As some of you already know, I recently moved to Bangui, the Capital of the Central African Republic. I like it here: mind you, I’m not exactly slumming it. My apartment in ‘Centre Ville’ is comfortable and air-conditioned, with guards and a house-keeper. Posh houses here have staff, and I’m a bit mortified how quickly I’ve got used to it. But I’m living in this unaccustomed luxury because it is safer
The garden walls are topped with razor wire and the guards work round the clock. On one side of our compound is a barracks for FOMAC (the Multinational Forces of Central Africa which has several thousand peacekeepers here). The street behind us, meanwhile, has another barracks – for Seleka, the rebels who stormed Bangui in March, ousting the incumbent President Bozize, and installing their own leader, Michel Djotodia. But Seleka are accountable to no-one.
The quartiers, or districts, beyond centre ville, are the real heart of the city. I want to know the realities of Bangui street life, but the first time I crossed into the neighbouring quartier, I did feel anxious. Because I’m white, and here in Bangui white people negotiate the city in white four-wheel drives. They don’t walk through shabby quartiers alone. Many people looked surprised to see me, most say hello, and so I’ve spent a fair chunk of these last few weeks wandering the quartiers of Bangui. I always get back to centre ville before dark, always carry my mobile phone, and I’ve never had any trouble at all. Maybe because I never see Seleka in these streets. They wait until nightfall.
The quartiers of Kilometre Cinque, Bimbo, Boy Rabe and the ominously named Combatant are too far from centre ville to walk. But I’ve visited all of them by motorbike, with one of staff from my compound. The Central Africans I speak to in these outlying districts repeat, one after another, how dangerous it gets after dark. ‘We don’t move after eight o’clock in the evening. Everyone stays at home.’ They tell me about Seleka thugs, and bracquers, heavily armed gangs, (who are sometimes one and the same) banging on doors, or just breaking them down – and pillaging whatever they want: mobile phones, TVs, money and cars. Bar owners have told me about Seleka troops strolling inside, demanding drinks and leaving when they’ve cleaned the place out, without paying a thing.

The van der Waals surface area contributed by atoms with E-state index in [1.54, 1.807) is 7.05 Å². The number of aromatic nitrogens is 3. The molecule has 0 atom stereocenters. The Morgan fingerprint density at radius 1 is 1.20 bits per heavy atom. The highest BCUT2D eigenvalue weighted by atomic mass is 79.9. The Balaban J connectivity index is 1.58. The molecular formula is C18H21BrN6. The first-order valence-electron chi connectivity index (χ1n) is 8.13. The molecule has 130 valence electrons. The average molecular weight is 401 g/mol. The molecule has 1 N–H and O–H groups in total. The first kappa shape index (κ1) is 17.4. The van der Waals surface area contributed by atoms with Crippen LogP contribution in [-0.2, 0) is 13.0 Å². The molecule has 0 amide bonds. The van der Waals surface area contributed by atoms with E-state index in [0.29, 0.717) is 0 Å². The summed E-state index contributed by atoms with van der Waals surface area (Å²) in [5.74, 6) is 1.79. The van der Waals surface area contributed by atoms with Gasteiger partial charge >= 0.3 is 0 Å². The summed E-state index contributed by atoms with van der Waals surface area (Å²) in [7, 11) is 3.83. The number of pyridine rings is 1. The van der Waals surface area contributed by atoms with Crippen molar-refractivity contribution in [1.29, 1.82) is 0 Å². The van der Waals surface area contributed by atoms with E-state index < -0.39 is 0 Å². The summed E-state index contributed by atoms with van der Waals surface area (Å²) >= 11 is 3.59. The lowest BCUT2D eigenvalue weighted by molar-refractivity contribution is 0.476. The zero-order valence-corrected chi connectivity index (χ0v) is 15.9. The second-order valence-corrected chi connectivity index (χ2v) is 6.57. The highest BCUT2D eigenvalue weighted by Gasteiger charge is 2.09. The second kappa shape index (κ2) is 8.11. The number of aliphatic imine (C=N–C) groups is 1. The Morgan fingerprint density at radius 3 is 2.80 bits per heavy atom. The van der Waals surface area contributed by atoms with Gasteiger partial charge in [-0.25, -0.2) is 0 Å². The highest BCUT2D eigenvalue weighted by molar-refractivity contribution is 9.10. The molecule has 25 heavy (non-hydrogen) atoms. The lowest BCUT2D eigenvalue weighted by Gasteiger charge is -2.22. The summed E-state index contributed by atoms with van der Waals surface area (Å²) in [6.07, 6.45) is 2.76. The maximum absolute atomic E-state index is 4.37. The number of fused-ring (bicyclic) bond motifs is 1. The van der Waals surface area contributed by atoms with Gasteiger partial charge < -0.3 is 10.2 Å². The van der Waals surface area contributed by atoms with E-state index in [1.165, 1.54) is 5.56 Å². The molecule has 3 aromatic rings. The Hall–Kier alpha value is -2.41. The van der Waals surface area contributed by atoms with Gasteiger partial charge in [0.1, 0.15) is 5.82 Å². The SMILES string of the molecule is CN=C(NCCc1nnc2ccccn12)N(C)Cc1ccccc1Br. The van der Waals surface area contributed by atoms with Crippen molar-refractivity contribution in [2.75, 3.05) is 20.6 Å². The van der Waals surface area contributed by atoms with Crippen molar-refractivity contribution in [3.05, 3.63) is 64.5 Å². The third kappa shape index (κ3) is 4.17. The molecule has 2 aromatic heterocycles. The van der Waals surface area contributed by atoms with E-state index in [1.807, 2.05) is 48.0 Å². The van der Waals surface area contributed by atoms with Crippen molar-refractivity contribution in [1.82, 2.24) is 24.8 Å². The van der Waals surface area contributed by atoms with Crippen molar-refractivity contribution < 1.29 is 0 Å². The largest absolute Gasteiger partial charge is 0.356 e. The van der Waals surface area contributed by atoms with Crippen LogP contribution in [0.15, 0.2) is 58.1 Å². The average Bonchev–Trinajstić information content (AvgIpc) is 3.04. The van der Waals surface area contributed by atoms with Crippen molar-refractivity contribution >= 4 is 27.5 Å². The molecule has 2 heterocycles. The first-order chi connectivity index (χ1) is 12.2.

Two nights ago Seleka troops entered the quartier of Boy Rabe, which lies out near the airport, at dusk. Officially, this was an operation to disarm supporters of the ousted President, including his former soldiers. Heavy gunfire cracked across Bangui all night. By dawn ten people had been killed – including four young children – dozens of others were injured, and streets across Boy Rabe had been looted. The majority of residents fled into neighbouring quartiers and towards the airport in torrential rain, a human wave of fear. The following day they returned to trashed houses and broken communities.
The Seleka military command has, apparently, acknowledged and apologised for the looting (I say apparently because this is only what I’ve read) but has justified the military operation itself. I didn’t go into Boy Rabe the day after, because I was told that it was still dangerous. But I did visit the neighbouring quartier of Combatant, which was almost skin-pricklingly quiet. Yesterday, Seleka Minister of Security, Nourredine Adam, was accused of being involved in a coup to overthrow the current rebel leader, Michel Djotodia, but not kicked out of the Government, just moved into a new portfolio.
Is Seleka splintering under the weight of its own vicious power struggles, or is it consolidating its violent grip on its weary people? The UN is describing the Central African Republic as ‘on the brink of collapse.’ When I walk through the quartiers, I don’t get the impression of a nation racing towards anarchy. But the rule of law is dissolving because Seleka has total impunity.
Yesterday afternoon I spoke to Joseph Bidoumi, who has been the President of the Central African League for Human Rights for twenty years. ‘We are used to coups in this country’ he told me. ‘But this time is different. We’ve never known such violence and violations. We are worried that Seleka is going to go into every quartier in this city and intimidate the entire population.’
Rumours are circulating the city like vultures. All I can confirm is that people here in Bangui are tired, and getting very scared.